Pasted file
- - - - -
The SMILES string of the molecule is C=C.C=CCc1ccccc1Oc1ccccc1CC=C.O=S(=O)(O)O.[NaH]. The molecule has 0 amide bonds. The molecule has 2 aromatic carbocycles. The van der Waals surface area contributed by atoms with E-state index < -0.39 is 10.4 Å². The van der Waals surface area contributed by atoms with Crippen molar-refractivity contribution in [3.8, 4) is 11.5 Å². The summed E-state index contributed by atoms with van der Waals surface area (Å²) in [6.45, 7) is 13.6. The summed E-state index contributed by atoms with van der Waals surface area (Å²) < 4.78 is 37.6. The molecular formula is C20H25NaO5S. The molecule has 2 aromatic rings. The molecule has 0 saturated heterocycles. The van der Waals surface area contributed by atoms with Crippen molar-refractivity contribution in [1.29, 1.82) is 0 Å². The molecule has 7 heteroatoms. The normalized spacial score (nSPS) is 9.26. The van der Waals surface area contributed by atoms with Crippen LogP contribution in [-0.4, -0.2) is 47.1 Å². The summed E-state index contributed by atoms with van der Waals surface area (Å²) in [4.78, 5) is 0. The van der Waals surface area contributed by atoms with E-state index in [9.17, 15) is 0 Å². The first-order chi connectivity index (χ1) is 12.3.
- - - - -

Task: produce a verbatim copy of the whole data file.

The SMILES string of the molecule is C=C.C=CCc1ccccc1Oc1ccccc1CC=C.O=S(=O)(O)O.[NaH]. The molecule has 0 amide bonds. The molecule has 2 aromatic carbocycles. The van der Waals surface area contributed by atoms with E-state index < -0.39 is 10.4 Å². The van der Waals surface area contributed by atoms with Crippen molar-refractivity contribution in [3.8, 4) is 11.5 Å². The summed E-state index contributed by atoms with van der Waals surface area (Å²) in [6.45, 7) is 13.6. The summed E-state index contributed by atoms with van der Waals surface area (Å²) < 4.78 is 37.6. The molecular formula is C20H25NaO5S. The molecule has 2 aromatic rings. The molecule has 0 saturated heterocycles. The van der Waals surface area contributed by atoms with Crippen molar-refractivity contribution in [1.29, 1.82) is 0 Å². The molecule has 7 heteroatoms. The normalized spacial score (nSPS) is 9.26. The van der Waals surface area contributed by atoms with Crippen LogP contribution in [-0.4, -0.2) is 47.1 Å². The summed E-state index contributed by atoms with van der Waals surface area (Å²) in [4.78, 5) is 0. The van der Waals surface area contributed by atoms with E-state index in [9.17, 15) is 0 Å². The first-order chi connectivity index (χ1) is 12.3.